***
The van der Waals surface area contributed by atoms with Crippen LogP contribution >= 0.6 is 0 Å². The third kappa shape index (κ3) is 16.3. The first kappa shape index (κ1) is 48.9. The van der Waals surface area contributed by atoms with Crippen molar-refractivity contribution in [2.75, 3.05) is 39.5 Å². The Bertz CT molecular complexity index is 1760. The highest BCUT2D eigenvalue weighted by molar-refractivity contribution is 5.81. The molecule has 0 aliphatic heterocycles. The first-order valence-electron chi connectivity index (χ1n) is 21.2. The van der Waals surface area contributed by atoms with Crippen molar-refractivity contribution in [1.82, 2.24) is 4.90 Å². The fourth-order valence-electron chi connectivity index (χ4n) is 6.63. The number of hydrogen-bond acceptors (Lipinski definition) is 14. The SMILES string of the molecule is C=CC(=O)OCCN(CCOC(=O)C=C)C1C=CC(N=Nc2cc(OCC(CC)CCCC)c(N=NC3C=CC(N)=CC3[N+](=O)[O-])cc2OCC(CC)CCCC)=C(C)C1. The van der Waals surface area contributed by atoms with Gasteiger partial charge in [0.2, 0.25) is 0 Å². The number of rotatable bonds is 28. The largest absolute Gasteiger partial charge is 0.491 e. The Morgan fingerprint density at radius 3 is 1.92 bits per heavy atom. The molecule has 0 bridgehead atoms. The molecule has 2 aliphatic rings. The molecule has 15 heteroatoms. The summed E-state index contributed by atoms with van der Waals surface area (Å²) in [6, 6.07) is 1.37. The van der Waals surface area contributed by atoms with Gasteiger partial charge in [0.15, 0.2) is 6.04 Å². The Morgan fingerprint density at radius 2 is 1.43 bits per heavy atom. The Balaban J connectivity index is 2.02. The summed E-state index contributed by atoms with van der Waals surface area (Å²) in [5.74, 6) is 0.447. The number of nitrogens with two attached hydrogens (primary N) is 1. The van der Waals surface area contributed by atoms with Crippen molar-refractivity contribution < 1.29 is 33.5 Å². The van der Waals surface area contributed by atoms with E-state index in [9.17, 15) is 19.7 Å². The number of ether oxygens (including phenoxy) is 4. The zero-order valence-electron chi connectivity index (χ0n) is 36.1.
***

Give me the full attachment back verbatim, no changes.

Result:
The van der Waals surface area contributed by atoms with Crippen LogP contribution >= 0.6 is 0 Å². The third kappa shape index (κ3) is 16.3. The first kappa shape index (κ1) is 48.9. The van der Waals surface area contributed by atoms with Crippen molar-refractivity contribution in [2.75, 3.05) is 39.5 Å². The Bertz CT molecular complexity index is 1760. The highest BCUT2D eigenvalue weighted by molar-refractivity contribution is 5.81. The molecule has 0 aliphatic heterocycles. The first-order valence-electron chi connectivity index (χ1n) is 21.2. The van der Waals surface area contributed by atoms with Crippen molar-refractivity contribution in [1.82, 2.24) is 4.90 Å². The fourth-order valence-electron chi connectivity index (χ4n) is 6.63. The number of hydrogen-bond acceptors (Lipinski definition) is 14. The SMILES string of the molecule is C=CC(=O)OCCN(CCOC(=O)C=C)C1C=CC(N=Nc2cc(OCC(CC)CCCC)c(N=NC3C=CC(N)=CC3[N+](=O)[O-])cc2OCC(CC)CCCC)=C(C)C1. The van der Waals surface area contributed by atoms with Gasteiger partial charge in [0.2, 0.25) is 0 Å². The number of rotatable bonds is 28. The largest absolute Gasteiger partial charge is 0.491 e. The Morgan fingerprint density at radius 3 is 1.92 bits per heavy atom. The molecule has 0 bridgehead atoms. The molecule has 2 aliphatic rings. The molecule has 15 heteroatoms. The summed E-state index contributed by atoms with van der Waals surface area (Å²) in [6, 6.07) is 1.37. The van der Waals surface area contributed by atoms with Gasteiger partial charge in [0.15, 0.2) is 6.04 Å². The Morgan fingerprint density at radius 2 is 1.43 bits per heavy atom. The Balaban J connectivity index is 2.02. The summed E-state index contributed by atoms with van der Waals surface area (Å²) in [5.74, 6) is 0.447. The number of nitrogens with two attached hydrogens (primary N) is 1. The van der Waals surface area contributed by atoms with Crippen molar-refractivity contribution < 1.29 is 33.5 Å². The van der Waals surface area contributed by atoms with E-state index in [9.17, 15) is 19.7 Å². The number of ether oxygens (including phenoxy) is 4. The zero-order valence-electron chi connectivity index (χ0n) is 36.1.